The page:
Tools for Improving Success in Oncology Trials

By Michelle Marlborough, Chief Product Officer

Approximately 17 million people globally are diagnosed with some form of cancer each year. Clinical studies seeking to develop new cancer therapies represent a large portion of all clinical research as sponsors and academics work to discover cures and methods for prolonging and improving the lives of patients. Unfortunately, oncology drugs suffer from a very low success rate in clinical trials – 3.4%. 

While there are many reasons why an oncology trial could fail, patients’ treatment plan compliance is a critical factor. Cancer therapies have historically been administered in the clinic via an IV with direct oversight from a clinician and/or nurse and, for this reason, medication adherence has never been a major concern. Advances in treatment are seeing many new oral therapies being developed and these therapies rely on the patient being able to stay on top of their dosing outside of the clinic. These oncology patients are typically very sick and are usually dealing with multiple symptoms such as fatigue and pain. These symptoms, combined with the demands of participating in a clinical trial, can make it difficult for patients to stay on track, resulting in less than optimal treatment compliance. By providing patients with tools that make it easier for patients to manage their care regimens, we can make a significant difference in adherence and, ultimately, trial success.   

Technology – A Partner in the Patient’s Pocket

Technology can play an important role in simplifying participation in a clinical trial. Using their own phone or smart device, patients can use tools like AiCure’s Patient Connect app to stay on track with their medications, visits and assessments. Patient specific treatment regimens help the patients know what medication to take and when to take it, and help them navigate complexities like titration, and support important safety considerations like minimum time between doses. Providing tools to record background medication and to track side effects within the same application can simplify the demands on the patient to recall large amounts of information and lead to more reliable higher quality data.

Remote assessments are also easily introduced through the app. For oncology patients, who are often immunocompromised, there are clear benefits to collecting as much data as possible remotely. In addition to sending targeted questionnaires, the technology can be used for virtual visits with site clinicians, electronic patient-reported outcome (ePRO) assessments and measurements of relevant digital biomarkers (DBM) such as changes in facial affect that could be indicative of symptoms such as depression or fatigue.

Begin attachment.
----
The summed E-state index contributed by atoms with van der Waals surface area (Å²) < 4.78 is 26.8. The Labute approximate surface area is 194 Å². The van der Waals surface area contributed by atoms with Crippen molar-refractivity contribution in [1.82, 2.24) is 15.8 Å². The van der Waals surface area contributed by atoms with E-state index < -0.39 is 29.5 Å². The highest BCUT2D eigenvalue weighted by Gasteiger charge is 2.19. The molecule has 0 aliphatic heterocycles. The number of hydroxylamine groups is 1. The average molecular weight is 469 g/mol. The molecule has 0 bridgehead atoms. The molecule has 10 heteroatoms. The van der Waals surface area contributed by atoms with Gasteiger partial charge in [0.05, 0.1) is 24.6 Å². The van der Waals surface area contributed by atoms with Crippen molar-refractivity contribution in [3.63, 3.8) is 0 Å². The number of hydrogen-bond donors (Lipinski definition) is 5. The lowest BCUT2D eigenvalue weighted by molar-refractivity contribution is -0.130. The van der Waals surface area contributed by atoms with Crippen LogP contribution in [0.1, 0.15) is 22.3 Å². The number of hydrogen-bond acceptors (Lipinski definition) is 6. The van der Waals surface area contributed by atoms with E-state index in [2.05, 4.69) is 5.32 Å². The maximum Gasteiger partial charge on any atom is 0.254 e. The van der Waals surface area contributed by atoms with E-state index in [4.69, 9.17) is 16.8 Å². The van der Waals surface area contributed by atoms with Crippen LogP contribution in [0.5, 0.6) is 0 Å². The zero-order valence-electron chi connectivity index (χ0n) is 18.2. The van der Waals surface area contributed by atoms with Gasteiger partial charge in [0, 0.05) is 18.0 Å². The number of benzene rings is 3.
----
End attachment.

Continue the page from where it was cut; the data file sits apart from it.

Optimized Sites Set the Stage for More Engaged Patients

For clinical trial sites, the ability to engage with and monitor patients outside of the clinic setting can be the difference between a patient successfully completing a trial or not. 

This leads to another important way that this type of technology can improve oncology trials. Data from AiCure Patient Connect is available to the site in real time, and event-based triggers, such as a drop in adherence, or reporting of a particular side effect, can proactively alert the site when a patient needs support. Site team members can then use the same application to reach out to the patient via text messaging or video chat. This kind of immediate intervention when issues arise can be critical to keeping a patient engaged and involved, preventing patient drop-outs.

Easy-to-use technologies can help patients stay on top of their treatment regimens and the activities required by the study protocol, streamlining and reducing the stress of participating in a trial. More importantly technology can provide a unique insight into how patients are progressing and ensure that help and support can be provided by sites to the patients that need it when they need it most. For more information on AiCure, Patient Connect and how AI is evolving how clinical research is done, visit